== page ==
Skip to Content

5th Annual Peggy Pascoe Memorial Lecture Series, Featuring Dr. Natalia Molina

Molina picFebruary 19th 2016, 12pm at the Jaqua 101 Harrington Auditorium

Dr. Natalia Molina is an Associate Vice Chancellor for Faculty Diversity and Equity and a Professor of History and Urban Studies at the University of California, San Diego. Her scholarship addresses US History, Latina/o History, Public Health, Immigration History, Racial and Ethnic Studies and Urban Studies. Her award-winning book, Fit to be Citizens? Public Health and Race in Los Angeles, 1879-1939, demonstrates how science and public health have shaped concepts of race in the early twentieth century. Her newest book, How Race Is Made in America: Immigration, Citizenship, and the Historical Power of Racial Scripts (University of California Press, 2014) is the recipient of the Glasscock Humanities Book Prize for Interdisciplinary Scholarship. The book examines Mexican Americans from 1924, when American law drastically reduced immigration into the United States, to 1965, when many quotas were abolished. The book strives to understand how broad themes of race and citizenship are constructed and calls attention to the connections between racialized groups.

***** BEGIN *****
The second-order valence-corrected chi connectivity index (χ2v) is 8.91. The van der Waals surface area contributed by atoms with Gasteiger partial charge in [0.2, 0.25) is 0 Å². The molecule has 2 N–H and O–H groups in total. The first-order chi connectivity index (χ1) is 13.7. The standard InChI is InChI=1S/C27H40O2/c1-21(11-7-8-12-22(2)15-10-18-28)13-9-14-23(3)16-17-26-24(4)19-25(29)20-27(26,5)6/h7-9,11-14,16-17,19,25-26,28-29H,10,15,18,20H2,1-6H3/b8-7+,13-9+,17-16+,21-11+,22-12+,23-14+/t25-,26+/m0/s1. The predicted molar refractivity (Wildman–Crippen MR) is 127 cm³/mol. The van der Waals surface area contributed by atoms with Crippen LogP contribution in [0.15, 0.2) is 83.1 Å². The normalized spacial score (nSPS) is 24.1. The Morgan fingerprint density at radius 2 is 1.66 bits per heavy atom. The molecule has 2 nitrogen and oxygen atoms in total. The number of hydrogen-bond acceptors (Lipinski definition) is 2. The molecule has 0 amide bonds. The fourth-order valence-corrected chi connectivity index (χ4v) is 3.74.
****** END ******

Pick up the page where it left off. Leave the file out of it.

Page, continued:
Dr. Molina has been the recipient of nationally competitive awards including from the Ford Foundation, Rockefeller Foundation, and Mellon Foundation. She sits on several boards, including California Humanities, the state level partner to the National Endowment of the Humanities, and is a speaker for the Organization of American Historians Distinguished Lectureship Program.

Skip to toolbar